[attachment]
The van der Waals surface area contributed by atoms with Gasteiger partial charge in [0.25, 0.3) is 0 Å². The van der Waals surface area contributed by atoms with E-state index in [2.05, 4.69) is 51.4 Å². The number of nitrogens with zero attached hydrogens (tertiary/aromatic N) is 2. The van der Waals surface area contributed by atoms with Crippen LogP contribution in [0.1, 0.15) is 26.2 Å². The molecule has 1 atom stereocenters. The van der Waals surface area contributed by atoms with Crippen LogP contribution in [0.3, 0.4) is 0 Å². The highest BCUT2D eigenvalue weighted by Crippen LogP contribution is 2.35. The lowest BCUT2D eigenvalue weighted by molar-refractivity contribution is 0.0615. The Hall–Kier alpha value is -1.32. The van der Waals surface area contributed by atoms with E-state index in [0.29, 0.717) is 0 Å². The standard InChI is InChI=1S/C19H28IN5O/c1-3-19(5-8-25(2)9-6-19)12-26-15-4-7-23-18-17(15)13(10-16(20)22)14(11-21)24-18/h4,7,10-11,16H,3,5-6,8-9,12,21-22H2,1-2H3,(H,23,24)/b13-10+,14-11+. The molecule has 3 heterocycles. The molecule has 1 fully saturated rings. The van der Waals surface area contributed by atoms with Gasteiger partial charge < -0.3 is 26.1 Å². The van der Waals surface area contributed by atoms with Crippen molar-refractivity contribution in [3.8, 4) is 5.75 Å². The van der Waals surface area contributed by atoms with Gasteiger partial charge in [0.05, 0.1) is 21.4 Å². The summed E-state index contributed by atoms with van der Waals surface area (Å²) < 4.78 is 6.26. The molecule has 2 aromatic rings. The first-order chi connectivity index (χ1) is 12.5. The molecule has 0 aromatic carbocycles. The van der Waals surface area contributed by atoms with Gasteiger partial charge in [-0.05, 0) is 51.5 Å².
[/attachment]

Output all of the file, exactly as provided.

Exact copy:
The van der Waals surface area contributed by atoms with Gasteiger partial charge in [0.25, 0.3) is 0 Å². The van der Waals surface area contributed by atoms with E-state index in [2.05, 4.69) is 51.4 Å². The number of nitrogens with zero attached hydrogens (tertiary/aromatic N) is 2. The van der Waals surface area contributed by atoms with Crippen LogP contribution in [0.1, 0.15) is 26.2 Å². The molecule has 1 atom stereocenters. The van der Waals surface area contributed by atoms with Crippen LogP contribution in [0.3, 0.4) is 0 Å². The highest BCUT2D eigenvalue weighted by Crippen LogP contribution is 2.35. The lowest BCUT2D eigenvalue weighted by molar-refractivity contribution is 0.0615. The Hall–Kier alpha value is -1.32. The van der Waals surface area contributed by atoms with E-state index in [0.29, 0.717) is 0 Å². The standard InChI is InChI=1S/C19H28IN5O/c1-3-19(5-8-25(2)9-6-19)12-26-15-4-7-23-18-17(15)13(10-16(20)22)14(11-21)24-18/h4,7,10-11,16H,3,5-6,8-9,12,21-22H2,1-2H3,(H,23,24)/b13-10+,14-11+. The molecule has 3 heterocycles. The molecule has 1 fully saturated rings. The van der Waals surface area contributed by atoms with Gasteiger partial charge < -0.3 is 26.1 Å². The van der Waals surface area contributed by atoms with Crippen molar-refractivity contribution in [3.8, 4) is 5.75 Å². The van der Waals surface area contributed by atoms with Gasteiger partial charge in [0.05, 0.1) is 21.4 Å². The summed E-state index contributed by atoms with van der Waals surface area (Å²) < 4.78 is 6.26. The molecule has 2 aromatic rings. The first-order chi connectivity index (χ1) is 12.5. The molecule has 0 aromatic carbocycles. The van der Waals surface area contributed by atoms with Gasteiger partial charge in [-0.05, 0) is 51.5 Å².